France has a golden opportunity to pounce and quicken its efforts to establish New Delhi as a cornerstone of President Emmanuel Macron's major strategic thrust in the Indo-Pacific area as a result of Russia's growing adversities as an arms supplier.

In preparation for a potential visit by Macron early next year, French Defense Minister Sébastien Lecornu will strengthen ties with this longtime ally of Paris by traveling to India on Sunday. Although the official purpose of the trip is a diplomatic charm offensive rather than a blatant attempt to sell weapons produced by France Inc., the hard-power element cannot be ignored.

India and France have collaborated on naval drills since 1993, and France is already India's second-largest supplier of weaponry behind Russia. The fact that France's conflict in Ukraine has extensively publicized worries about the caliber of Russian weaponry and Moscow's capacity to meet manufacturing deadlines for export in violation of sanctions only works to France's advantage.

Because India is sandwiched between a nuclear-capable Pakistan to the east and a rising power China to the north, weapon efficiency is a pressing concern. Despite increasing supplier diversification, Russia continues to provide close to 50% of India's weapons.

"New Delhi feels the need to diversify and find new sources urgently, and France is already viewed as a key partner." Garima Mohan, an expert on the EU-India relationship at the German Marshall Fund, stated that "India is ready to cut its ties and diversify away."

Lecornu's trip isn't ostensibly about weaponry, according to the French government's official account, but he won't hold back when discussing alternatives to Russia.

An advisor from the French defense ministry stated, "We are not going there to sell military goods; our purpose is to emphasize the importance of the relationship." Lecornu has been invited on board India's "Vikrant" aircraft carrier as a "symbol of goodwill" between France and India.

However, he continued, "We can show them that there are European alternatives to Russian arms.

France's ability to scale up its manufacturing capacity to satisfy the enormous demands of a military superpower like India will be its biggest challenge.

A reliable partner

France gets out in front of the competition for Indian military contracts.

Before departing for the Asia-Pacific Economic Cooperation conference, the French president met with Indian Prime Minister Narendra Modi on the margins of the G20 to discuss "deepening the strategic cooperation" before assuring attendees that France was committed to its presence in the region.

The two presidents enjoy a cordial connection and have recently mentioned one another as good friends on social media. Since the 1990s, French presidents have been fostering the connection, and Macron in particular never misses an opportunity to show Modi of India public demonstrations of affection.

The most significant partnership in Europe is this one. More so than the connections with Russia and the United States, it's the "special relationship." According to Mohan, naval operations, interoperability, and intelligence gathering are examples of areas where France and India have historically cooperated well.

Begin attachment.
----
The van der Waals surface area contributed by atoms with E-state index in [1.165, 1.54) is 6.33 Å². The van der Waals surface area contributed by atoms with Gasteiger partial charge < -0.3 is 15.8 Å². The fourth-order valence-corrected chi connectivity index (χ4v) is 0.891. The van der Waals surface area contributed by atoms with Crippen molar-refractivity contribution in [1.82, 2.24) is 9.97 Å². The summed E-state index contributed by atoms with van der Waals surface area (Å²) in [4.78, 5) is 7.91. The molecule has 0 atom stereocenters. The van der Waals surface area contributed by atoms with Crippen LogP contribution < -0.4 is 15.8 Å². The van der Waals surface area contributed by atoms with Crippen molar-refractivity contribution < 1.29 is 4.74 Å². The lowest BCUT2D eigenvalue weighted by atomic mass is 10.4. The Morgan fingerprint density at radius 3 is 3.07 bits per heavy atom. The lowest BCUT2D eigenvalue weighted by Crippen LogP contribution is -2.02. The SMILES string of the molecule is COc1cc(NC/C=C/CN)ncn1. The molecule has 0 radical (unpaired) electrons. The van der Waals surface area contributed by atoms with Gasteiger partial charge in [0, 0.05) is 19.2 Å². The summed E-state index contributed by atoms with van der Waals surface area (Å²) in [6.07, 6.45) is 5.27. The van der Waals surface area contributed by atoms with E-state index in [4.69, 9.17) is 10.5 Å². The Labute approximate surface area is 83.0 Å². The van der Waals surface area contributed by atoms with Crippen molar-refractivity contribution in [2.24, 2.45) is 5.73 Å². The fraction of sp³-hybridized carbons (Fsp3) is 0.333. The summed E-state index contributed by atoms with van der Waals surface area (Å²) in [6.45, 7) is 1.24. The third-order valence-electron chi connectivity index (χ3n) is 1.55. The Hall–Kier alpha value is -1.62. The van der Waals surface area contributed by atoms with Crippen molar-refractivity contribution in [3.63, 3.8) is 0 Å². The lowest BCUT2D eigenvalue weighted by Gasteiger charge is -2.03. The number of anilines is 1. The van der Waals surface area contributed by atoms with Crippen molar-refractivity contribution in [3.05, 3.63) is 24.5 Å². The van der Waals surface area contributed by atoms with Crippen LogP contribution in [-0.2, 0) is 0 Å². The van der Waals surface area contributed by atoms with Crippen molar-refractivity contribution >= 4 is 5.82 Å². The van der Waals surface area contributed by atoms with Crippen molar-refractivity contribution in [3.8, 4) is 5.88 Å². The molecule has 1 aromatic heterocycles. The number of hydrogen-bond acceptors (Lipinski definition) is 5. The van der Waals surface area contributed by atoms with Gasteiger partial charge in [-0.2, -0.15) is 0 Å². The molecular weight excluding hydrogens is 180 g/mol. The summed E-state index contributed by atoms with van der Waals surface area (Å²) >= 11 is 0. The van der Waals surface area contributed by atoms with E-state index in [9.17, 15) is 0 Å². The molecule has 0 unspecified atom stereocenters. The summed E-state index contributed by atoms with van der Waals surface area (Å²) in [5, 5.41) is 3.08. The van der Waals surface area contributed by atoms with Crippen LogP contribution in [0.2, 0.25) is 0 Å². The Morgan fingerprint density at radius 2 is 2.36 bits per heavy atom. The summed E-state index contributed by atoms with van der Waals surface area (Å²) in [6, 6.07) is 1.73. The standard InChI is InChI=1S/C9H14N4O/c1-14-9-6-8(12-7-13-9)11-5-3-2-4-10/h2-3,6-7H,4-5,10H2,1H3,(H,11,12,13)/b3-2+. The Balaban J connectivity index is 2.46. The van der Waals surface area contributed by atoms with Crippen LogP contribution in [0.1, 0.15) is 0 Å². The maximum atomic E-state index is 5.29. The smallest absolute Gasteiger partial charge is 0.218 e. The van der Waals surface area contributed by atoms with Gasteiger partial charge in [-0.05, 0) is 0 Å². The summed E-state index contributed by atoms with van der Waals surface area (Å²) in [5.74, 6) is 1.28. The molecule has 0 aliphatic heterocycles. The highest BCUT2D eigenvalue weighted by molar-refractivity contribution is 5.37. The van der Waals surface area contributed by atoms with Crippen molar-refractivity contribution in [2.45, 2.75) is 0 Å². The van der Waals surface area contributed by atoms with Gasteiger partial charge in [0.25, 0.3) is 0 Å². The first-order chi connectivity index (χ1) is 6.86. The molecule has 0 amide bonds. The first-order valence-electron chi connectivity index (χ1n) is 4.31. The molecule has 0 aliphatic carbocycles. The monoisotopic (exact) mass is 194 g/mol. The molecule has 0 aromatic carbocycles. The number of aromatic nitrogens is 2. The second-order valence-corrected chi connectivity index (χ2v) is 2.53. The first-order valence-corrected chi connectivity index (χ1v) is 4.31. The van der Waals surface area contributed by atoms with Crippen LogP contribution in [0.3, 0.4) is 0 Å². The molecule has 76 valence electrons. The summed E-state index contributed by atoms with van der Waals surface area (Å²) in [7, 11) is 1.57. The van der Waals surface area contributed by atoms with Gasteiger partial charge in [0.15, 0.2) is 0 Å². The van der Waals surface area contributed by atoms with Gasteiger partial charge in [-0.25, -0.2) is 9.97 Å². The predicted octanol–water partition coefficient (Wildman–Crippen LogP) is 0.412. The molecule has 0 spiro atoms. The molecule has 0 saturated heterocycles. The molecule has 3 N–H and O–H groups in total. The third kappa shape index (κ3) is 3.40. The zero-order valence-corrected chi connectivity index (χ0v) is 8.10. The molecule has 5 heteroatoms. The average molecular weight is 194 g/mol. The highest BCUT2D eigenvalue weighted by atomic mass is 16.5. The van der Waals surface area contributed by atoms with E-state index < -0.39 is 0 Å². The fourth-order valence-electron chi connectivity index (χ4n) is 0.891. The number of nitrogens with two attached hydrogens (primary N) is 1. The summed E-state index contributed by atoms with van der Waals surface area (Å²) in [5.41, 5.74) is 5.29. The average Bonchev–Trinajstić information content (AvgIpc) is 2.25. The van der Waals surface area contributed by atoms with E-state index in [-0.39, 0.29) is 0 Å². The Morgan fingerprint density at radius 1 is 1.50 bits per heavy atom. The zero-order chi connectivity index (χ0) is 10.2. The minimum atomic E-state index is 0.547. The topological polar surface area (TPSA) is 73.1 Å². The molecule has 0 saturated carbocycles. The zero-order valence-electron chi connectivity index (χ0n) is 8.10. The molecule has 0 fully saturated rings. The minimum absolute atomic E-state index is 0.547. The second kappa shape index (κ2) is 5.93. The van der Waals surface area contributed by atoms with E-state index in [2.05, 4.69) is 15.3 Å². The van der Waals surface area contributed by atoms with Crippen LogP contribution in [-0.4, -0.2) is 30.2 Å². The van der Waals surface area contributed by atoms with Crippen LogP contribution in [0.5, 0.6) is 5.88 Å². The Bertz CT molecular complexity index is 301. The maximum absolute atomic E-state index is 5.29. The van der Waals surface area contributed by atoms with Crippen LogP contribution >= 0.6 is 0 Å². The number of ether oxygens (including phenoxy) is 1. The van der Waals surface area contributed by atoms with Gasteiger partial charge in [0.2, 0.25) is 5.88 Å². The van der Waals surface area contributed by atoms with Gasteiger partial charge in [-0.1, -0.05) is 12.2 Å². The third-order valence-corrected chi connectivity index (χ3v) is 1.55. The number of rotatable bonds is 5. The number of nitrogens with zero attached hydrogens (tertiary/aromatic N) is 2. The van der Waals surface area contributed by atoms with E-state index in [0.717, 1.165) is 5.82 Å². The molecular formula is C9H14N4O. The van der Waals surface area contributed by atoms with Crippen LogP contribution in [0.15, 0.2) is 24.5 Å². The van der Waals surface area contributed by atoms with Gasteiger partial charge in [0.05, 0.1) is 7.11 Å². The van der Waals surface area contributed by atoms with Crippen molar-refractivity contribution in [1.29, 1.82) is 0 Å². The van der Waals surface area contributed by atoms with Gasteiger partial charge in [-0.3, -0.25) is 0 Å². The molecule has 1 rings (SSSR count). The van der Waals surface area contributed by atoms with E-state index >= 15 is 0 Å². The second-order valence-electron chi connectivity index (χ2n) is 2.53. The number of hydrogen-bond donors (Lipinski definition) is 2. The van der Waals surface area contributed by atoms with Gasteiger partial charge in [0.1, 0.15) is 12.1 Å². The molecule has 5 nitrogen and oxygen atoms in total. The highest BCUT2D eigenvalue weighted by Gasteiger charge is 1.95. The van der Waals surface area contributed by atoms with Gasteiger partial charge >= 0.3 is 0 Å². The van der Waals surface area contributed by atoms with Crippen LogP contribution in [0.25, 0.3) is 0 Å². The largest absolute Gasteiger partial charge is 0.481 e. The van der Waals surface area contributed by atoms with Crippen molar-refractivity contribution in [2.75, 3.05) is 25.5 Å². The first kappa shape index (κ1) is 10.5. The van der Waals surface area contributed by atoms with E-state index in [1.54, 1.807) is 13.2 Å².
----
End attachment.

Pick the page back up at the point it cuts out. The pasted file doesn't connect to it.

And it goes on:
France, the second-largest arms supplier to India, has already won high-profile arms contracts, such as the one for the Rafale fighter plane.

The alliance has become stronger in the naval sphere as India and France, which have several islands and a sizable maritime exclusion zone in the Indo-Pacific, find common ground in the face of an increasingly belligerent China.

One of the major points of convergence between France and India is China, which is more or less acknowledged in public. They must closely monitor China's efforts to develop connections and station warships and submarines, according to Isabelle Saint-Mézard, a lecturer at the University of Paris' French Geopolitics Institute.

France's relations with India, though, might reach a new height as a result of Russia's protracted conflict with Ukraine.

A 2020 assessment by the Stimson Center found that between 70 and 85 percent of the Indian armed forces use Russian weaponry, and Modi's administration is already looking into ways to lessen that reliance.

One Indian expert who works in the private sector and preferred to remain anonymous for professional reasons stated, "A better administration would have learned when the Soviet Union collapsed in the 1990s that it doesn't make sense to put one's eggs in one basket."

“Everyone now understands that we haven't purchased enough non-Russian weapons,” he said.

The conflict in Ukraine has shown weaknesses in the Russian military apparatus, far from serving as a showcase for that country.

Issues with France's industry

There might be a few alluring jobs available for Macron. There is a tender for a submarine building contract that has not received any responses, and the Indian Air Force is looking to update its fleet of fighter jets and purchase over 100 new aircraft.

But France faces problems with credibility. Since Russia invaded Ukraine, its defense industry has struggled to increase military production in response to demand from around the world and to meet the demands of a time of war.

French President Emmanuel Macron issued a warning in June that France needs to create "a wartime economy" with increased investment and streamlined, quicker production chains.

As France struggles to keep up, other suppliers like the U.S., Israel, or South Korea may seize opportunities. India's connection with Russia may be difficult for France and its opponents to understand. They are tied down in the medium term due to the procurement of airplanes and highly advanced armaments.